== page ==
What did we learn from four hours of 20 Democratic presidential candidates vying for camera time and voter interest?
1. According to the candidates, apparently the greatest existential threat to America (after Donald Trump) is the large corporations that employ millions of Americans.
2. Several candidates want to boldly open the door to socialized medicine now; the others want to sneak it in through the back door...
You could hardly have a more fluid situation than what is going on right now with regard to future Republican House leadership, so this blog may be out of date before it’s finished. But as I’m writing, several people are maneuvering for leadership positions, and the general grassroots mood is that they want a “real conservative.”
(Of course, what a “real conservative” is differs literally from activist to activist. If they agree with you down the line on every single issue, they are a “real conservative,” and if they disagree with you on anything, they are a RINO. Apparently. Which is the biggest problem the conservative movement has right now. It’s principles, people. Anyway . . . )
One candidate who some feel is the “real conservative” for Speaker of the House is Jason Chaffetz from Utah. Chaffetz is an interesting case. Is Chaffetz the “real conservative” option?
Well, yes, the Obama administration doesn’t like Chaffetz, but that’s largely because he chairs the House Committee on Oversight and Government Reform, and thus has been looking into Executive Branch.
But conservatives mostly define themselves by their principles, and one of the pretty bedrock principles is constitutional federalism. On that front, Chaffetz is troubling, for at least two reasons.
It’s almost as if it is official U.S. policy to make it difficult for American businesses to succeed.
First and most significantly, we subject American businesses to the highest tax rates among all of our competitors—39.1% when you add in state taxes. That’s significantly higher than the O.E.C.D average of 25 percent, and it’s even higher than the supposedly “high tax European countries”—consider that Belgium (34 percent), France (34.4 percent), and Sweden (22 percent) all have lower business taxes than does the United States.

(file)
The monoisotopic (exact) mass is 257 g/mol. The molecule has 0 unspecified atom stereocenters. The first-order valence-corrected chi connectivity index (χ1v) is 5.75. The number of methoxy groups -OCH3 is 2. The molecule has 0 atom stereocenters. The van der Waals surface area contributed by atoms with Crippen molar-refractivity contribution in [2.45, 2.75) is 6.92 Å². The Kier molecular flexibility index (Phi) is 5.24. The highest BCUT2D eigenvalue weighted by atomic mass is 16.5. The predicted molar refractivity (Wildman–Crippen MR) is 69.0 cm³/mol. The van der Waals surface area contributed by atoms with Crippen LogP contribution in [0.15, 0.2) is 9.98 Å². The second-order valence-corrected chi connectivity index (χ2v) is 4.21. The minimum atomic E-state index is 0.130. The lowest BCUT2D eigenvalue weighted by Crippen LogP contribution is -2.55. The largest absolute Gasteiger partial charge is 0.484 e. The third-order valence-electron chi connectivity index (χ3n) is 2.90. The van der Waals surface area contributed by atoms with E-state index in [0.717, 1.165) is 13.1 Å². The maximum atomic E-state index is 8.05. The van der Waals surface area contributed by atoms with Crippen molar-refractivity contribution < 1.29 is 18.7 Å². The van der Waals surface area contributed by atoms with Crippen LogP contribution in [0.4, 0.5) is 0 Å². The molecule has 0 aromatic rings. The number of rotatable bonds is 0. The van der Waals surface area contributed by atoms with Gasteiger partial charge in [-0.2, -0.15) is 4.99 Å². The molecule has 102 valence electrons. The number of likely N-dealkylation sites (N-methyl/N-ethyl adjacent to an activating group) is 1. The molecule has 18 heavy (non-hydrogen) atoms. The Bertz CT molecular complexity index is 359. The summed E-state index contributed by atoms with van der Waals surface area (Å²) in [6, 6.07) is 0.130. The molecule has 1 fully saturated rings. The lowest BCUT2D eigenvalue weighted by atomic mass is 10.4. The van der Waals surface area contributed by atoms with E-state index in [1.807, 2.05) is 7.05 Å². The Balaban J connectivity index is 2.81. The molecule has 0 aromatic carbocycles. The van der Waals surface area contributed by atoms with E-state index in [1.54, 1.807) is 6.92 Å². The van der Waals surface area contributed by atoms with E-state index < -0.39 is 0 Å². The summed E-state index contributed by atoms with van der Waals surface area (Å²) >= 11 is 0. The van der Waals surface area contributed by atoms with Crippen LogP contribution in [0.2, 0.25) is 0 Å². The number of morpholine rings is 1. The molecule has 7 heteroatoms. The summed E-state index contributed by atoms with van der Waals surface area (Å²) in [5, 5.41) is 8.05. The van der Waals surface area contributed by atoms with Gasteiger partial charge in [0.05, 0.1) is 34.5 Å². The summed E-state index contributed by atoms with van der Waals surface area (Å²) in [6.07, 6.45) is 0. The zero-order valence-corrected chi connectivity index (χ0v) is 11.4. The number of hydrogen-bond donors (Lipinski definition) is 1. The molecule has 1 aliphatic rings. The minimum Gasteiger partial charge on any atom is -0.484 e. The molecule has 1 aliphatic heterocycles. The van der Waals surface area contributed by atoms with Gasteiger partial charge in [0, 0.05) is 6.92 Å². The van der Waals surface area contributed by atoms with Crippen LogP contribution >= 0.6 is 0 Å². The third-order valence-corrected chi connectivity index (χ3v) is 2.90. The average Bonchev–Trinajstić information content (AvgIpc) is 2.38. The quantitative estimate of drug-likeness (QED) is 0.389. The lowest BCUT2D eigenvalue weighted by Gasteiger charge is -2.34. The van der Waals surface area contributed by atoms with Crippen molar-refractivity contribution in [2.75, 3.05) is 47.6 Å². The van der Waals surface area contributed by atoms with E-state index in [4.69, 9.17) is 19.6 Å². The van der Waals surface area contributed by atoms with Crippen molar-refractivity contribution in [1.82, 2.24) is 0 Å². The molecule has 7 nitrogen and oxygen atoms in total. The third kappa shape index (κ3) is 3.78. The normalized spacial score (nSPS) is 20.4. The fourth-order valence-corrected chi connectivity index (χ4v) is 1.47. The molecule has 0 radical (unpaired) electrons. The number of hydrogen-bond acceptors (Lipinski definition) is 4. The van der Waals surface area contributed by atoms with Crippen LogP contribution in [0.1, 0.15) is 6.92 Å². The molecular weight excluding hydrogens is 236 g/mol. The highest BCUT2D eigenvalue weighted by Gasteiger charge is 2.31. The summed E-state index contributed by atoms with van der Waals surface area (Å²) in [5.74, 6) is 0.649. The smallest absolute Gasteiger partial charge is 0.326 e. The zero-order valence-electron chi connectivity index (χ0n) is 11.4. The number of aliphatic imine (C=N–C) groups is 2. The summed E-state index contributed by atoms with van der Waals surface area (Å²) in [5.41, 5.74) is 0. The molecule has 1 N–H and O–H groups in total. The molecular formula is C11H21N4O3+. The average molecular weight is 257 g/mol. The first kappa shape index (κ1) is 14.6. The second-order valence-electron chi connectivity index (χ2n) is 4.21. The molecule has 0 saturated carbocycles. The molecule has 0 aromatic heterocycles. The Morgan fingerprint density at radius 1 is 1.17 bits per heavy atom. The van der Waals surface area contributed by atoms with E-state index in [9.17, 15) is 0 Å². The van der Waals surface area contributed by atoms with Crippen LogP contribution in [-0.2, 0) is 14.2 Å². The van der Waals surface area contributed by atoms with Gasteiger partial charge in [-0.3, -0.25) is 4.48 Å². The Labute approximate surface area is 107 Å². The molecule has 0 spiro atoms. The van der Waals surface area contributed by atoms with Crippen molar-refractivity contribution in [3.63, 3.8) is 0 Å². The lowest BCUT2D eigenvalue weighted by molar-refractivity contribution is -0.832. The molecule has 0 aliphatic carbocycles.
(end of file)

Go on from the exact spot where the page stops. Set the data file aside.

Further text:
Then, at least for select industries, we aid their overseas competitors. Through the Export-Import Bank we finance foreign purchases of Boeing jets, which helps foreign competitors of Delta, Southwest, American, FedEx and UPS. We could solve that problem this year by simply allowing Ex-Im to expire.
We allow other of our domestic industries to be exposed to blatant market manipulation and outright attack by our trading partners, particularly in agriculture. Yes, American agriculture policy is a rats nest of loans, supports and protections that are hard to justify in a free-market economy, and conservatives recognize these as market distorting. Of course we should move toward phasing out these protections.
Yesterday we wrote that the 6 percent who answered in a survey that they thought the U.S. has the best tax system in the world were wrong. Already today we have one more reason the 6 percent are wrong: The Tax Foundation released an analysis showing that the U.S. has the 9th highest top marginal tax rate on personal dividends compared to other countries in the OECD. So, in the U.S., you are highly taxed if you own a business, if you invest, if you save or if you earn income. And some people wonder why so many struggle to make ends meet? Figuring it out is not exactly an exercise in the advanced engineering of spacecraft.
Taxes are going up in 2013, and I mean REALLY up, as a result of a) Obamacare, and b) expiration of the "Bush tax cuts."
Here's a summary of the tax increases that will be hitting in just a few months, absent some kind of agreement between Congress and the Obama administration, which I seriously doubt.
It's not surprising that Saratoga County is attempting to inappropriately extend existing occupancy taxes beyond the actual price paid for the hotel room, under some discredited theory that the County is somehow getting stiffed by online travel companies.